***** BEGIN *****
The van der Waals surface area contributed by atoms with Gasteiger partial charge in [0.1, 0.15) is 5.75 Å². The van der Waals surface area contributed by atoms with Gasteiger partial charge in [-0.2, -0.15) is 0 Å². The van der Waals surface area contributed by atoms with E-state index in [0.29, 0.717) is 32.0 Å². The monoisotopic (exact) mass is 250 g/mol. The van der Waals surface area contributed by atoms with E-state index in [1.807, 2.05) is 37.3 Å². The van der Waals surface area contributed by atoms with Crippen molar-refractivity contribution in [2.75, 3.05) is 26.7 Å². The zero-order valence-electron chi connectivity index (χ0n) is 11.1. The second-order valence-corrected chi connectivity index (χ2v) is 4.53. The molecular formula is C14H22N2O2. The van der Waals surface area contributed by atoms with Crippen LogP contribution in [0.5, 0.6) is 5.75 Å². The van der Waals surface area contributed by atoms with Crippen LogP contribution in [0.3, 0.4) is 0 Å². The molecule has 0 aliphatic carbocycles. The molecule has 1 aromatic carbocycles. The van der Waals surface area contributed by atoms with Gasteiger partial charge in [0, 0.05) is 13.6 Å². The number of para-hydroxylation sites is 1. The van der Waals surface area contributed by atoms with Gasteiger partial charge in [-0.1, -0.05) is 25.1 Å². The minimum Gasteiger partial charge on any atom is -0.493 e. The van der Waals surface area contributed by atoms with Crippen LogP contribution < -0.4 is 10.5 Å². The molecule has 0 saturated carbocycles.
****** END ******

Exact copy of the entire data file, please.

The van der Waals surface area contributed by atoms with Gasteiger partial charge in [0.1, 0.15) is 5.75 Å². The van der Waals surface area contributed by atoms with Gasteiger partial charge in [-0.2, -0.15) is 0 Å². The van der Waals surface area contributed by atoms with E-state index in [0.29, 0.717) is 32.0 Å². The monoisotopic (exact) mass is 250 g/mol. The van der Waals surface area contributed by atoms with E-state index in [1.807, 2.05) is 37.3 Å². The van der Waals surface area contributed by atoms with Crippen molar-refractivity contribution in [2.75, 3.05) is 26.7 Å². The zero-order valence-electron chi connectivity index (χ0n) is 11.1. The second-order valence-corrected chi connectivity index (χ2v) is 4.53. The molecular formula is C14H22N2O2. The van der Waals surface area contributed by atoms with Crippen LogP contribution in [0.5, 0.6) is 5.75 Å². The van der Waals surface area contributed by atoms with Crippen LogP contribution in [0.3, 0.4) is 0 Å². The molecule has 0 aliphatic carbocycles. The molecule has 1 aromatic carbocycles. The van der Waals surface area contributed by atoms with Gasteiger partial charge in [0, 0.05) is 13.6 Å². The number of para-hydroxylation sites is 1. The van der Waals surface area contributed by atoms with Gasteiger partial charge in [-0.1, -0.05) is 25.1 Å². The minimum Gasteiger partial charge on any atom is -0.493 e. The van der Waals surface area contributed by atoms with Crippen LogP contribution < -0.4 is 10.5 Å². The molecule has 0 saturated carbocycles.